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English Literature students can now study Game of Thrones

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Students undertaking English degrees at the University of Virginia are now being offered the chance to study HBO TV series Game of Thrones.

The series, adapted from George R.R. Martin’s popular book series ‘A Song Of Ice and Fire’, forms part of a four-week course which requires students to study both the books and TV series. This class counts for an English credit towards completion of the degree and some of the topics that will be covered are life in the aftermath of violence, the value of honour, race, gender roles, identity formation and fan fiction.

The course is being run by Lisa Woolfork, Assistant Professor of Virginia’s English department, who has published her own book and whose academic career thus far has focused on American slavery. According to Woolfork, the purpose of the class is to teach students how skills that are used to study literature are “very useful skills for reading literature and TV in conjunction”. She also feels that there are issues in the books which are meaningful and are illuminated through literary analysis.

One student, a fourth year English major named Madlyn McAulifee, claims that the course is valuable. She said: “As society progressed, books became the things everybody turned to talk about. But now it’s television and film. It’s so literary – how in-depth it is, how robust it is, how much there is to discuss about it, but we’re also very concerned about the pop culture aspects, how we as viewers receive Game of Thrones”. She went on to say that she felt it was important to apply the same principles that you would to literature to TV and film as well.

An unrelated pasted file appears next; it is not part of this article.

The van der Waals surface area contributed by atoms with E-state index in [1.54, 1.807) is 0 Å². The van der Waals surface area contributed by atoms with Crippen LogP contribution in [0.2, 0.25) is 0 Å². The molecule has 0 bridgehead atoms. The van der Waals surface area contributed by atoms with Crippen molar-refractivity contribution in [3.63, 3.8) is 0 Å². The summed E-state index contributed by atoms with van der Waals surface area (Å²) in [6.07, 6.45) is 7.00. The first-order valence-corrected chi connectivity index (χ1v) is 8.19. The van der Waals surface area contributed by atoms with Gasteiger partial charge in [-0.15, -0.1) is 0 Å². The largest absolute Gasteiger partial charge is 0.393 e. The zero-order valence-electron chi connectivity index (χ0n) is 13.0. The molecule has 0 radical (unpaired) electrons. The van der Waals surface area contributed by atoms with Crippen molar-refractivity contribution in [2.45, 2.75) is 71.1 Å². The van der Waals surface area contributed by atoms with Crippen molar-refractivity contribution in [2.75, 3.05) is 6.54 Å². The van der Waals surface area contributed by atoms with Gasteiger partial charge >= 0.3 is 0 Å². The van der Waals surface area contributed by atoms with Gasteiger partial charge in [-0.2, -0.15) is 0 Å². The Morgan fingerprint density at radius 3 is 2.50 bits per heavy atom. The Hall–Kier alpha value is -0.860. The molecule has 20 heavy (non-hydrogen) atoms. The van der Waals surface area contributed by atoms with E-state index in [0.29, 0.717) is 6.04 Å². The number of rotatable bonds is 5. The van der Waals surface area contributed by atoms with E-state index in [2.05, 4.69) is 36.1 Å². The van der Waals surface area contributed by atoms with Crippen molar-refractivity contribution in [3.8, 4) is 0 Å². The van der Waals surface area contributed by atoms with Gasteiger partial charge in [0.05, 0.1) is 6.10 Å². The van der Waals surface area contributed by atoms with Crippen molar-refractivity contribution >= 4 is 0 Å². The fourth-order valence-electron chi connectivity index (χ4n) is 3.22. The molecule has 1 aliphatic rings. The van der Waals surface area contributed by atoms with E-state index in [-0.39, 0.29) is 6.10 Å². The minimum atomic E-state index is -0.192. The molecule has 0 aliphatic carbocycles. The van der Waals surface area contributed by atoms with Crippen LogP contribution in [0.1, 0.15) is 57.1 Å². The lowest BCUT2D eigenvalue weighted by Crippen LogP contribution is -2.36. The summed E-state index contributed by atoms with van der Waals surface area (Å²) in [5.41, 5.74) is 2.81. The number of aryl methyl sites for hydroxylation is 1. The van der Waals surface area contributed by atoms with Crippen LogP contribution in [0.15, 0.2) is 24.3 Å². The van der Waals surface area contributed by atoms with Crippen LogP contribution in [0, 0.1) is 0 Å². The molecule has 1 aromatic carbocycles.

This unusual course is not the first of its kind to be offered in American universities. In New York, you can study ‘The Sociology of Miley Cyrus’, at another college in the country you can learn about media, gender and historiography in AMC’s ‘Mad Men’. If you’re a big fan of hip-hop, you can study Jay-Z and Urban Theodicy in Georgetown, USA. Even respected university Duke offers a class entitled: ‘California, Here We Come: The OC And The Self-Aware Culture of 21st Century America’.

The Virginia course culminates in a group-based creative project, where students are asked to write their own chapter for the saga. Woolfolk said: “All of them have to connect in some way to how Game of Thrones has sustained itself as a cultural phenomenon.

Evan Sacks, an alumni of Virginia University, expressed his envy at the course becoming available after he had graduated: “It would be fascinating to discuss the show’s complexities in an academic setting. I haven’t had many opportunities to have intellectual conversations about the show, and it would be fun to do so on a day-to-day basis.”

“Some are writing a prequel graphic novel; others are working on spoilers… I want them to consider, ‘how do you track the progress of a book to a TV series to this large phenomena, and how does that transform?’ Literally speaking, it’s very diverse and rich text. It has lots of layers, lots of characters, and it’s very smart.”




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